Almost There: 10 Disney Films to Help Us Through These Times

In Culture, Featured, Sam Hendrian by Impact Admin

–By Sam Hendrian–

When we read the news or scroll through our social media feeds, there are plenty of daily reminders that “we’re not there yet” when it comes to defeating COVID-19, so it may be therapeutic (and healthier) to instead dance to Princess Tiana singing “Almost There” in The Princess and the Frog. Or empathize with Rapunzel singing “When Will My Life Begin” in Tangled and Quasimodo singing “Out There” in The Hunchback of Notre Dame. Here are ten Disney films that can help us through these tough times with their uplifting depictions of hope and humanity’s natural longing to transcend the monotony of day-to-day life.

1. The Rescuers (1977)

One of Disney’s oft-overlooked animated features due to it being released in-between golden ages, The Rescuers is an intermittently heartbreaking but ultimately uplifting tale of two secret-agent mice who rescue a poor orphan girl named Penny from the clutches of an evil treasure huntress. It is on this list mainly because the theme song, “Someone’s Waiting for You,” is a tear-jerking masterpiece that can inspire hope in those who feel terribly isolated or alone during these days of quarantine. “Don’t cry, little one/There’ll be a smile where a frown used to be/You’ll be a part of the love that you see/Someone’s waiting for you.”

2. Beauty and the Beast (1991)

“I want much more than this provincial (or quarantined) life!” Belle is certainly a relatable protagonist during these often stifling times, as are the enchanted objects, who have been trapped in a gloomy castle for several years. However, even under tough circumstances, music and joy abound in their hearts, and hope triumphs in the end. I personally think we should all stage a big Broadway musical number whenever we prepare dinner (even if we have no one to be our guest because of the virus situation).

3. The Hunchback of Notre Dame (1996)

My personal favorite of Disney’s animated features, The Hunchback of Notre Dame is a remarkably mature “children’s movie” that tackles a variety of heavy themes and powerfully affirms the dignity of every human life. Right now, I think we can all especially relate to Quasimodo singing “Out There” as he longs to venture outside the bell tower where he is confined by the corrupt judge Claude Frollo. But beyond the obvious, there is a particular lyric in Esmeralda’s song “God Help the Outcasts” that never fails to haunt and challenge me:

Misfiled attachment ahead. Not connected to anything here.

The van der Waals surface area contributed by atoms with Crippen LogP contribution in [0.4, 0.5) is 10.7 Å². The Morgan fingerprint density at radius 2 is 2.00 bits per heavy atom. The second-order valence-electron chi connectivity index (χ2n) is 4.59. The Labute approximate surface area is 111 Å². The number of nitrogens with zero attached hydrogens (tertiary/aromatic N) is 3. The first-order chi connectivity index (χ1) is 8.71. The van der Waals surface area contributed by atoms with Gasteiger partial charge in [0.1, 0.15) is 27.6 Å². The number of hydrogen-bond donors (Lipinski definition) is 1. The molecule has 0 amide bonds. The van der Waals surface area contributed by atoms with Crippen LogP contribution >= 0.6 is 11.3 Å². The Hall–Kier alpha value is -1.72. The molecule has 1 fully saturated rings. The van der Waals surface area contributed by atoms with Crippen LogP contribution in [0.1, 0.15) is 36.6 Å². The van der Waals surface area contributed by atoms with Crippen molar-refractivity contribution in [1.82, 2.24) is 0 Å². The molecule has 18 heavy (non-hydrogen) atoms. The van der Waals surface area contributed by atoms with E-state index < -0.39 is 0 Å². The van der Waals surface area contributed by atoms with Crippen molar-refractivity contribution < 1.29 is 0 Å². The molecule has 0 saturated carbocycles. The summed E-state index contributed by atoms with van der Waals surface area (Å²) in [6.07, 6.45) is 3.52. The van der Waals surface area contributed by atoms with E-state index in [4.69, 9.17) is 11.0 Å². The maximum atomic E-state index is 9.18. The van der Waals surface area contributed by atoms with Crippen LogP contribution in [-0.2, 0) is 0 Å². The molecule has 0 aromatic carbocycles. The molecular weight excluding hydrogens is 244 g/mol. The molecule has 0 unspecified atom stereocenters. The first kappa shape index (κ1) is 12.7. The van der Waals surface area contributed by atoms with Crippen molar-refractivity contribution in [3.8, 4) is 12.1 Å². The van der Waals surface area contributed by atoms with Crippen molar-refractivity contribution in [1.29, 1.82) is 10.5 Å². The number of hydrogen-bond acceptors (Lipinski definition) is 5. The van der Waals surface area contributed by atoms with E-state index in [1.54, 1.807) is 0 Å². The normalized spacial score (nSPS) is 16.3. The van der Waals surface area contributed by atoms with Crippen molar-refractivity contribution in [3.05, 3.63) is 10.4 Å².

“I ask for nothing/I can get by/But I know so many/Less lucky than I”

I have felt overwhelmed by a barrage of difficult emotions during these hours of excruciating uncertainty, as I suspect most people have, but this song reminds me that I am blessed more than I realize and ought to shift much of my spiritual focus towards those who are enduring far worse sufferings.

4. The Tigger Movie (2000)

The first film I ever saw in theaters as a child, The Tigger Movie is a simple yet beautiful meditation on our universal desire for a sense of belonging and family. Many of us are lucky enough to be quarantined with family right now, while others are not, which must feel profoundly lonely for some. Nevertheless, The Tigger Movie consistently declares that each person is infinitely loved and can find reminders of this love even during times of bitter loneliness. Of course, it also presents a challenge: we who are not alone must become manifestations of love for those who are.

5. The Incredibles (2004)

One of Disney/Pixar’s most well-executed examinations of nostalgia and the subtle dangers it carries, The Incredibles has recently been resonating a lot with me as I find myself conjuring up old memories and longing for “better times.” There is nothing wrong with remembering the past fondly, yet if it distracts our focus from the blessings of today, it risks hindering our capacity for one of Love’s greatest assets: presence. For much of the movie, Bob/Mr. Incredible is not fully present with his family because he is too busy reliving the “Glory Days,” but he ultimately learns that the purest of joy can only be found among the human treasures who live and breathe right in front of him.